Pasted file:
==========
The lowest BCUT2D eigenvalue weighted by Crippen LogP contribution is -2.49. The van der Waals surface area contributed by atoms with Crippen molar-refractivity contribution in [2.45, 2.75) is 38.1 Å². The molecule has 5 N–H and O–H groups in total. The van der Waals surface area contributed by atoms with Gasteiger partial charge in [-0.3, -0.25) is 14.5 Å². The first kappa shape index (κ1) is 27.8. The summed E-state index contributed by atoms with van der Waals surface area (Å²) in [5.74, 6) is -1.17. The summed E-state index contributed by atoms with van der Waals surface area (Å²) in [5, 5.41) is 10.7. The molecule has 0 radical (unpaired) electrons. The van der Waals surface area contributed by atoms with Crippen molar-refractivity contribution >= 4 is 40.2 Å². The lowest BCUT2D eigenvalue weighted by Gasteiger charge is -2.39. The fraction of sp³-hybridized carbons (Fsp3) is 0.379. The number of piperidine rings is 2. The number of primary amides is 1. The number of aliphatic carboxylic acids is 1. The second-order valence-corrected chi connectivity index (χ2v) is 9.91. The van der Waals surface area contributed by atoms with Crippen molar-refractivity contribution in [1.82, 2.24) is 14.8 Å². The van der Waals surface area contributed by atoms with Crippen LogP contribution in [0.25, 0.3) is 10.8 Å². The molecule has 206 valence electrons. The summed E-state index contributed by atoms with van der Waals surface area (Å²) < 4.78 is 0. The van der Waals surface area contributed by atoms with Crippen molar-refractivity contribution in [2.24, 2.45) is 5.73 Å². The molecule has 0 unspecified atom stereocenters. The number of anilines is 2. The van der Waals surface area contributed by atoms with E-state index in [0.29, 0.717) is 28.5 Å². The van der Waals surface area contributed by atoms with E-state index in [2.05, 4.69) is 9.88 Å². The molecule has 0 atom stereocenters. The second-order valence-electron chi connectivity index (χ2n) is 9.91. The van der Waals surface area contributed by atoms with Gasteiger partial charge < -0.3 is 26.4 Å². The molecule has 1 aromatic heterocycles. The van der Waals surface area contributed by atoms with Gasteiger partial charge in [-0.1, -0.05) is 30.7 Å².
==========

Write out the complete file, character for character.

The lowest BCUT2D eigenvalue weighted by Crippen LogP contribution is -2.49. The van der Waals surface area contributed by atoms with Crippen molar-refractivity contribution in [2.45, 2.75) is 38.1 Å². The molecule has 5 N–H and O–H groups in total. The van der Waals surface area contributed by atoms with Gasteiger partial charge in [-0.3, -0.25) is 14.5 Å². The first kappa shape index (κ1) is 27.8. The summed E-state index contributed by atoms with van der Waals surface area (Å²) in [5.74, 6) is -1.17. The summed E-state index contributed by atoms with van der Waals surface area (Å²) in [5, 5.41) is 10.7. The molecule has 0 radical (unpaired) electrons. The van der Waals surface area contributed by atoms with Crippen molar-refractivity contribution >= 4 is 40.2 Å². The lowest BCUT2D eigenvalue weighted by Gasteiger charge is -2.39. The fraction of sp³-hybridized carbons (Fsp3) is 0.379. The number of piperidine rings is 2. The number of primary amides is 1. The number of aliphatic carboxylic acids is 1. The second-order valence-corrected chi connectivity index (χ2v) is 9.91. The van der Waals surface area contributed by atoms with Crippen molar-refractivity contribution in [1.82, 2.24) is 14.8 Å². The van der Waals surface area contributed by atoms with Crippen LogP contribution in [0.25, 0.3) is 10.8 Å². The molecule has 206 valence electrons. The summed E-state index contributed by atoms with van der Waals surface area (Å²) < 4.78 is 0. The van der Waals surface area contributed by atoms with Crippen molar-refractivity contribution in [2.24, 2.45) is 5.73 Å². The molecule has 0 unspecified atom stereocenters. The number of anilines is 2. The van der Waals surface area contributed by atoms with E-state index in [0.29, 0.717) is 28.5 Å². The van der Waals surface area contributed by atoms with E-state index in [2.05, 4.69) is 9.88 Å². The molecule has 0 atom stereocenters. The second-order valence-electron chi connectivity index (χ2n) is 9.91. The van der Waals surface area contributed by atoms with Gasteiger partial charge < -0.3 is 26.4 Å². The molecule has 1 aromatic heterocycles. The van der Waals surface area contributed by atoms with Gasteiger partial charge in [-0.1, -0.05) is 30.7 Å².